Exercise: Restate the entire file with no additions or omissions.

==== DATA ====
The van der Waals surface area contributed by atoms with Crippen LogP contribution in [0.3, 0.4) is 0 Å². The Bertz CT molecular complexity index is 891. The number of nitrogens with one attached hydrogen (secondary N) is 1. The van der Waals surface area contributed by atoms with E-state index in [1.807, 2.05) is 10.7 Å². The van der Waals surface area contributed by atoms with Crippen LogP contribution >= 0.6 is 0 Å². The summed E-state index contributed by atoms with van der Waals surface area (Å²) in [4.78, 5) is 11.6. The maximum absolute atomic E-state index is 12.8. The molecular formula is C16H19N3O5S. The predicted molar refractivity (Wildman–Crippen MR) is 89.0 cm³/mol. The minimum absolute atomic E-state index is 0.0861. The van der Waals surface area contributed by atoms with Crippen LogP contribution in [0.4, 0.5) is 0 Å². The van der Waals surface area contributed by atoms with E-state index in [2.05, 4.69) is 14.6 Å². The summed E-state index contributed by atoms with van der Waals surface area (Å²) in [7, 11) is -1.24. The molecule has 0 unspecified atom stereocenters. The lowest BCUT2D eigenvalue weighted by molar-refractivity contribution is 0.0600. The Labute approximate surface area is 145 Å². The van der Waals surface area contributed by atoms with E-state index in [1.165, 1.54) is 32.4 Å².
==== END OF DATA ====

The van der Waals surface area contributed by atoms with Crippen LogP contribution in [0.3, 0.4) is 0 Å². The Bertz CT molecular complexity index is 891. The number of nitrogens with one attached hydrogen (secondary N) is 1. The van der Waals surface area contributed by atoms with E-state index in [1.807, 2.05) is 10.7 Å². The van der Waals surface area contributed by atoms with Crippen LogP contribution >= 0.6 is 0 Å². The summed E-state index contributed by atoms with van der Waals surface area (Å²) in [4.78, 5) is 11.6. The maximum absolute atomic E-state index is 12.8. The molecular formula is C16H19N3O5S. The predicted molar refractivity (Wildman–Crippen MR) is 89.0 cm³/mol. The minimum absolute atomic E-state index is 0.0861. The van der Waals surface area contributed by atoms with Crippen LogP contribution in [0.4, 0.5) is 0 Å². The van der Waals surface area contributed by atoms with E-state index in [2.05, 4.69) is 14.6 Å². The summed E-state index contributed by atoms with van der Waals surface area (Å²) in [7, 11) is -1.24. The molecule has 0 unspecified atom stereocenters. The lowest BCUT2D eigenvalue weighted by molar-refractivity contribution is 0.0600. The Labute approximate surface area is 145 Å². The van der Waals surface area contributed by atoms with E-state index in [1.165, 1.54) is 32.4 Å².